In the bat­tle of the baby SUVs, space and price are para­mount. Craig Duff splits this pair of new­com­ers.

The Courier-Mail - Motoring - - Head To Head -


A mas­sive sun­roof, a smart-look­ing mul­ti­me­dia in­ter­face and mod­ern looks are the high­lights. Hard, if glossy plas­tics and a price that pitches the top-spec ver­sion against the best of breed in the com­pact SUV class are the down­sides. The three­year/100,000km war­ranty re­quires ser­vices ev­ery six months/10,000km and the capped price for the first three years runs to $1540.


A deep and solid front end gives the Vitara more road pres­ence that its size would sug­gest. A colour-coded panel bi­sects the dash. The seven-inch touch­screen is hi-res and easy to drive. Boot space is good at 375 litres … but the

Honda holds an­other 50L.


The pow­er­plant is the chink in the Suzuki’s light­weight ar­mour. The Vitara is 200kg lighter than the Honda but the power deficit means it trails the HR-V in real-world driv­ing — and the Honda is far from be­ing best in class. The six-speed auto is happy to change up early to save petrol but can hes­i­tate drop­ping down the cogs. Of­fi­cially fuel use is 6.3L/100km; Cars­guide saw 7.0L.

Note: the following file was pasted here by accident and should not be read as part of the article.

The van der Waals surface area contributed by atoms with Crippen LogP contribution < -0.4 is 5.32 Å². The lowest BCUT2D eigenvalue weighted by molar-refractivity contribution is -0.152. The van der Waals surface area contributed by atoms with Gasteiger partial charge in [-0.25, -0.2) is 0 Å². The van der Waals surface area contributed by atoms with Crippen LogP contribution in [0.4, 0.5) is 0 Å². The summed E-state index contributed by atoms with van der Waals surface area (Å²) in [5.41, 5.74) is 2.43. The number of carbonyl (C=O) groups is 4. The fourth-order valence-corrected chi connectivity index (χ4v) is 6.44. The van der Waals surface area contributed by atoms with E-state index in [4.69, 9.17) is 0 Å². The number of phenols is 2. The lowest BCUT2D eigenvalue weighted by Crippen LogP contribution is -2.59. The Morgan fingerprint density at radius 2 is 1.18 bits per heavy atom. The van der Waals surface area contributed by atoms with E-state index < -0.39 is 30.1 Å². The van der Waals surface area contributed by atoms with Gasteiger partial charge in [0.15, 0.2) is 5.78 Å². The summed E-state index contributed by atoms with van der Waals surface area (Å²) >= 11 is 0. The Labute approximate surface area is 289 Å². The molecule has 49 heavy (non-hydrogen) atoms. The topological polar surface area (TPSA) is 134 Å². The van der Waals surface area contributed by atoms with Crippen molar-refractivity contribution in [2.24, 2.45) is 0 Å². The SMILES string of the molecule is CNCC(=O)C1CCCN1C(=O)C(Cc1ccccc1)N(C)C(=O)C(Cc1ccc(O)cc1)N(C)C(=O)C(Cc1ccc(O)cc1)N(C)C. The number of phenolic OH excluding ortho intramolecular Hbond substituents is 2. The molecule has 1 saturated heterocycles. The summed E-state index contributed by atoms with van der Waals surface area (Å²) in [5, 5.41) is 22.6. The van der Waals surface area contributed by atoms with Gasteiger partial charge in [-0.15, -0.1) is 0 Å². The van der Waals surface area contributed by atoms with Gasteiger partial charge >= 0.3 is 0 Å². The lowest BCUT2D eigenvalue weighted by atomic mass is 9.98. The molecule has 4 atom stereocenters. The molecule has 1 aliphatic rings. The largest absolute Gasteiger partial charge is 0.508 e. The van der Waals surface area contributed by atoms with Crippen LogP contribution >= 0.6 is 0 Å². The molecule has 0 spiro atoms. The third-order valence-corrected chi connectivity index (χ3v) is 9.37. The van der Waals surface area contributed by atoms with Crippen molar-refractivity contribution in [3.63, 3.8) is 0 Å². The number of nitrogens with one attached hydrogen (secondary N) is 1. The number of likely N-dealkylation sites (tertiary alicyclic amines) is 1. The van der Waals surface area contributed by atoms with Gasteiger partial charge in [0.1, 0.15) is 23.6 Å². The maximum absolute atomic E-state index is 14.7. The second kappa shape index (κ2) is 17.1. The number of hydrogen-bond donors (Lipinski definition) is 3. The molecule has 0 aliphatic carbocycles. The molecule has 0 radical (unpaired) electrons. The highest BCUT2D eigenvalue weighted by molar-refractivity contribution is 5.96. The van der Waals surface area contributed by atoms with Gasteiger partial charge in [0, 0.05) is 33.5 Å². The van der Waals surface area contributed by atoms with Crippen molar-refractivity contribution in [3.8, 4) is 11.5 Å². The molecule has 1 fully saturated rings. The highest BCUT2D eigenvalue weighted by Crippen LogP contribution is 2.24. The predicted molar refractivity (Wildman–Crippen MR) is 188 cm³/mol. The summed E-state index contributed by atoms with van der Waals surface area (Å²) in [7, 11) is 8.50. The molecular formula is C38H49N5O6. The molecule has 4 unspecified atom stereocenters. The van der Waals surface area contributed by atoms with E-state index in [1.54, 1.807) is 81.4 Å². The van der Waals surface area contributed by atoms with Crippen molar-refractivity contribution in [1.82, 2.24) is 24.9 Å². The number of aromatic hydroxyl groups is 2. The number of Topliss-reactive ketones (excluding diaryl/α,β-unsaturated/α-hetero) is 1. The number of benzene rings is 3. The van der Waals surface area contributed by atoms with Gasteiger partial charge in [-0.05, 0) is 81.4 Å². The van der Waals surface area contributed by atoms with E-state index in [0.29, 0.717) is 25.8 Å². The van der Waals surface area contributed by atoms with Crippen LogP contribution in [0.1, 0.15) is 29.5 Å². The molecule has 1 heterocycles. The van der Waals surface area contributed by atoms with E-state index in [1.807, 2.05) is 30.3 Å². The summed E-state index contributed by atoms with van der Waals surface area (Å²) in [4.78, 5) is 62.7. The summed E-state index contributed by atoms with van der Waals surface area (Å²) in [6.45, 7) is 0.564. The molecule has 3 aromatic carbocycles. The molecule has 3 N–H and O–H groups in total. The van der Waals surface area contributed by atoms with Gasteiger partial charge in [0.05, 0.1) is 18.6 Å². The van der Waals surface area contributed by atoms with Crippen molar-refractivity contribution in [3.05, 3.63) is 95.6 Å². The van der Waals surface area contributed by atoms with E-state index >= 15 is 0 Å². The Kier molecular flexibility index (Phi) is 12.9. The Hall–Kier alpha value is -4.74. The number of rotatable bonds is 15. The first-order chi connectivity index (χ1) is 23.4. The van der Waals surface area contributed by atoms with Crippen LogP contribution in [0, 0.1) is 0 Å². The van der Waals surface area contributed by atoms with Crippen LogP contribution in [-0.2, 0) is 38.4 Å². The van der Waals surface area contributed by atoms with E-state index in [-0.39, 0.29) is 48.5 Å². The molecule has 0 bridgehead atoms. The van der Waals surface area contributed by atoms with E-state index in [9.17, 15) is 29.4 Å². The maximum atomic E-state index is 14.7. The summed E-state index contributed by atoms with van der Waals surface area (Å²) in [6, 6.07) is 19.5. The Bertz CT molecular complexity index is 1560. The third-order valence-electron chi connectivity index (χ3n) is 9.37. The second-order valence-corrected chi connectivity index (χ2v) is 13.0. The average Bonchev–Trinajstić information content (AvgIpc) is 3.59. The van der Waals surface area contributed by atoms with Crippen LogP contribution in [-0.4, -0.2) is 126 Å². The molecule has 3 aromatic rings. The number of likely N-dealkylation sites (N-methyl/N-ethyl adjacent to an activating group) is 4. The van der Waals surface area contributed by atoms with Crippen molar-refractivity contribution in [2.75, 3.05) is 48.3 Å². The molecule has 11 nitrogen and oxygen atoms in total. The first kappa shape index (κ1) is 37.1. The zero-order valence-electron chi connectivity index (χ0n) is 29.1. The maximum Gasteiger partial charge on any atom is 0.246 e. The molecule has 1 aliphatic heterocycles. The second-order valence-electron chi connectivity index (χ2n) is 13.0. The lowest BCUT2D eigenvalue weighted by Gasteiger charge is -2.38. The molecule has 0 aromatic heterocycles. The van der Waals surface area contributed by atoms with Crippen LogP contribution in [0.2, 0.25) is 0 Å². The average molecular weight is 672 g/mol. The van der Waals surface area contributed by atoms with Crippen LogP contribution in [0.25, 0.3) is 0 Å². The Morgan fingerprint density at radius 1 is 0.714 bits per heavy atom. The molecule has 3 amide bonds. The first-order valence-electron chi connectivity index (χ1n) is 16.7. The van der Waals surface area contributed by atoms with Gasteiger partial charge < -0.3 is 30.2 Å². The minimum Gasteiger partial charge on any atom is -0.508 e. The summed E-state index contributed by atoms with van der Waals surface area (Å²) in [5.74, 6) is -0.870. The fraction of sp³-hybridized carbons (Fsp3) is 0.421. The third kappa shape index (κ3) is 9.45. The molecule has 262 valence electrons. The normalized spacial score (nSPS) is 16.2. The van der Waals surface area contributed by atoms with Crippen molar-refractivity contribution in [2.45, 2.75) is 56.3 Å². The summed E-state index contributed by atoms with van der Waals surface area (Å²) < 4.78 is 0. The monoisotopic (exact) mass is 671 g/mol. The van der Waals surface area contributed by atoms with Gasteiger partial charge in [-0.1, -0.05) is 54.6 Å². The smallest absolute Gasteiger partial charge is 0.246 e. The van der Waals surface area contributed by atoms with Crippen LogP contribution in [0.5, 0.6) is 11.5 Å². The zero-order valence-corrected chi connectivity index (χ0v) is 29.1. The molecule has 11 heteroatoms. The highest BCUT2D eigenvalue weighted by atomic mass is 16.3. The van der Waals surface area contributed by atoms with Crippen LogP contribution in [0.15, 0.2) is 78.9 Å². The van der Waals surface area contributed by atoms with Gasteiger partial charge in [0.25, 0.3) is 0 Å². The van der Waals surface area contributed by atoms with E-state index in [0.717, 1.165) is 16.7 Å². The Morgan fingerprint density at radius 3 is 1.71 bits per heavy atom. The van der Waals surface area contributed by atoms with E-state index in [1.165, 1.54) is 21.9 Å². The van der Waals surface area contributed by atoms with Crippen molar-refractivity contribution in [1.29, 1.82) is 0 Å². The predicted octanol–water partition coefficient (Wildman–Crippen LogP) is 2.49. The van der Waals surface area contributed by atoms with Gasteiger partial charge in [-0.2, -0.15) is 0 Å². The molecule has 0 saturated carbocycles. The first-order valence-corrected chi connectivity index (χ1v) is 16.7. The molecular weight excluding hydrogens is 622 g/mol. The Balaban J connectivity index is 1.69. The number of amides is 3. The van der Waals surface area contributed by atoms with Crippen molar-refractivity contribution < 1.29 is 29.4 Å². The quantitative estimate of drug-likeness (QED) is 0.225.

ANCAP has yet to crash the Vitara but a strong re­sult in the EuroNCAP crash tests and seven airbags should see it achieve a de­cent score here. The ab­sence of safety fea­tures such as lane de­par­ture warn­ing or au­ton­o­mous emer­gency brak­ing may count against it tick­ing the five-star box.


All-wheel-drive grip gives the Vitara an edge on slip­pery slopes. The en­gine is happy to spin and the en­gi­neer­ing qual­ity can be felt ev­ery time you ask the SUV to change di­rec­tion. The sus­pen­sion soaks up small bumps bet­ter than the Honda with­out pitch­ing like a drunk through the turns and the steer­ing is about ideal for this class of car.

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